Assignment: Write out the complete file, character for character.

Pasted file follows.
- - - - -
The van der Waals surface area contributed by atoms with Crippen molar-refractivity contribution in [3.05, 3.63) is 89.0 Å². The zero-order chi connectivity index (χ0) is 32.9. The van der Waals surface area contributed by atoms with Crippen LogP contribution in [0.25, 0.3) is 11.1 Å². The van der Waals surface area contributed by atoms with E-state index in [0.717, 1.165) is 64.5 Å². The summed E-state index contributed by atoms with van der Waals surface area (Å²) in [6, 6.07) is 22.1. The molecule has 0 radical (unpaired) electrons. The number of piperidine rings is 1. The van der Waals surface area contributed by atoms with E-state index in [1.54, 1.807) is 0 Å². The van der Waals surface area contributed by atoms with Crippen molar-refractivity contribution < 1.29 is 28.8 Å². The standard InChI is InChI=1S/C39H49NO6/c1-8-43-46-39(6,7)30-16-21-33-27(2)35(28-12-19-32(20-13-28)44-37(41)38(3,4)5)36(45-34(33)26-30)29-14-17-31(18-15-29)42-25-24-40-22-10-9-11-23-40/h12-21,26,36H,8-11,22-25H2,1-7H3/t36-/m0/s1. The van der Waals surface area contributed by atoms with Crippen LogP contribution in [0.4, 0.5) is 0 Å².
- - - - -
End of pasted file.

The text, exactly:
The van der Waals surface area contributed by atoms with Crippen molar-refractivity contribution in [3.05, 3.63) is 89.0 Å². The zero-order chi connectivity index (χ0) is 32.9. The van der Waals surface area contributed by atoms with Crippen LogP contribution in [0.25, 0.3) is 11.1 Å². The van der Waals surface area contributed by atoms with E-state index in [0.717, 1.165) is 64.5 Å². The summed E-state index contributed by atoms with van der Waals surface area (Å²) in [6, 6.07) is 22.1. The molecule has 0 radical (unpaired) electrons. The number of piperidine rings is 1. The van der Waals surface area contributed by atoms with E-state index in [1.54, 1.807) is 0 Å². The van der Waals surface area contributed by atoms with Crippen molar-refractivity contribution < 1.29 is 28.8 Å². The standard InChI is InChI=1S/C39H49NO6/c1-8-43-46-39(6,7)30-16-21-33-27(2)35(28-12-19-32(20-13-28)44-37(41)38(3,4)5)36(45-34(33)26-30)29-14-17-31(18-15-29)42-25-24-40-22-10-9-11-23-40/h12-21,26,36H,8-11,22-25H2,1-7H3/t36-/m0/s1. The van der Waals surface area contributed by atoms with Crippen LogP contribution in [0.4, 0.5) is 0 Å².